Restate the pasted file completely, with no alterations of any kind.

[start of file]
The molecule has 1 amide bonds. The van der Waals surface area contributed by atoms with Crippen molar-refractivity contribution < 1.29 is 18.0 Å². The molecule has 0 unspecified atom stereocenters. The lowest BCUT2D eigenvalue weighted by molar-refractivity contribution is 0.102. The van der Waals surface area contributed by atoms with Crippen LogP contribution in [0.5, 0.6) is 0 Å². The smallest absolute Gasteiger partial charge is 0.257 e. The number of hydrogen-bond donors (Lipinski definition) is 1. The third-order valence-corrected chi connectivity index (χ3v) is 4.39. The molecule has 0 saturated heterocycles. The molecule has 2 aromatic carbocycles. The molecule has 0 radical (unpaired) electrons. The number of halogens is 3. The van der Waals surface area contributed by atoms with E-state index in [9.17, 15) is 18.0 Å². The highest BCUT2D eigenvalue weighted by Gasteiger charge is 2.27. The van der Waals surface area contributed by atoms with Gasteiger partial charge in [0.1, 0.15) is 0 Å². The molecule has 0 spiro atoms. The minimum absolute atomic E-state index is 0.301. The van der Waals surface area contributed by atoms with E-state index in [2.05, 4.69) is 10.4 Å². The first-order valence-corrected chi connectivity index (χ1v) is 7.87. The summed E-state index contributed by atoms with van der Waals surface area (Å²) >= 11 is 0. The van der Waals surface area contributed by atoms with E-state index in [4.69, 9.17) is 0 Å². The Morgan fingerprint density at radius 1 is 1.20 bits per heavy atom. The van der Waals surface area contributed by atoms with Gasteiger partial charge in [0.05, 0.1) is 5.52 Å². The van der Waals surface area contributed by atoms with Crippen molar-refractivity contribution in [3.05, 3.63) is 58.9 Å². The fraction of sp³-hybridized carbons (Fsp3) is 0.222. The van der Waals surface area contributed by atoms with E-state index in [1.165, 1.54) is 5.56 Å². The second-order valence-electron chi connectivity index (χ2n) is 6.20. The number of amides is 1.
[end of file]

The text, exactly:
The molecule has 1 amide bonds. The van der Waals surface area contributed by atoms with Crippen molar-refractivity contribution < 1.29 is 18.0 Å². The molecule has 0 unspecified atom stereocenters. The lowest BCUT2D eigenvalue weighted by molar-refractivity contribution is 0.102. The van der Waals surface area contributed by atoms with Crippen LogP contribution in [0.5, 0.6) is 0 Å². The smallest absolute Gasteiger partial charge is 0.257 e. The number of hydrogen-bond donors (Lipinski definition) is 1. The third-order valence-corrected chi connectivity index (χ3v) is 4.39. The molecule has 0 saturated heterocycles. The molecule has 2 aromatic carbocycles. The molecule has 0 radical (unpaired) electrons. The number of halogens is 3. The van der Waals surface area contributed by atoms with E-state index in [9.17, 15) is 18.0 Å². The highest BCUT2D eigenvalue weighted by Gasteiger charge is 2.27. The van der Waals surface area contributed by atoms with Gasteiger partial charge in [0.1, 0.15) is 0 Å². The molecule has 0 spiro atoms. The minimum absolute atomic E-state index is 0.301. The van der Waals surface area contributed by atoms with E-state index in [2.05, 4.69) is 10.4 Å². The first-order valence-corrected chi connectivity index (χ1v) is 7.87. The summed E-state index contributed by atoms with van der Waals surface area (Å²) >= 11 is 0. The van der Waals surface area contributed by atoms with E-state index in [4.69, 9.17) is 0 Å². The Morgan fingerprint density at radius 1 is 1.20 bits per heavy atom. The van der Waals surface area contributed by atoms with Gasteiger partial charge in [0.05, 0.1) is 5.52 Å². The van der Waals surface area contributed by atoms with Crippen molar-refractivity contribution in [3.05, 3.63) is 58.9 Å². The fraction of sp³-hybridized carbons (Fsp3) is 0.222. The van der Waals surface area contributed by atoms with E-state index in [1.165, 1.54) is 5.56 Å². The second-order valence-electron chi connectivity index (χ2n) is 6.20. The number of amides is 1.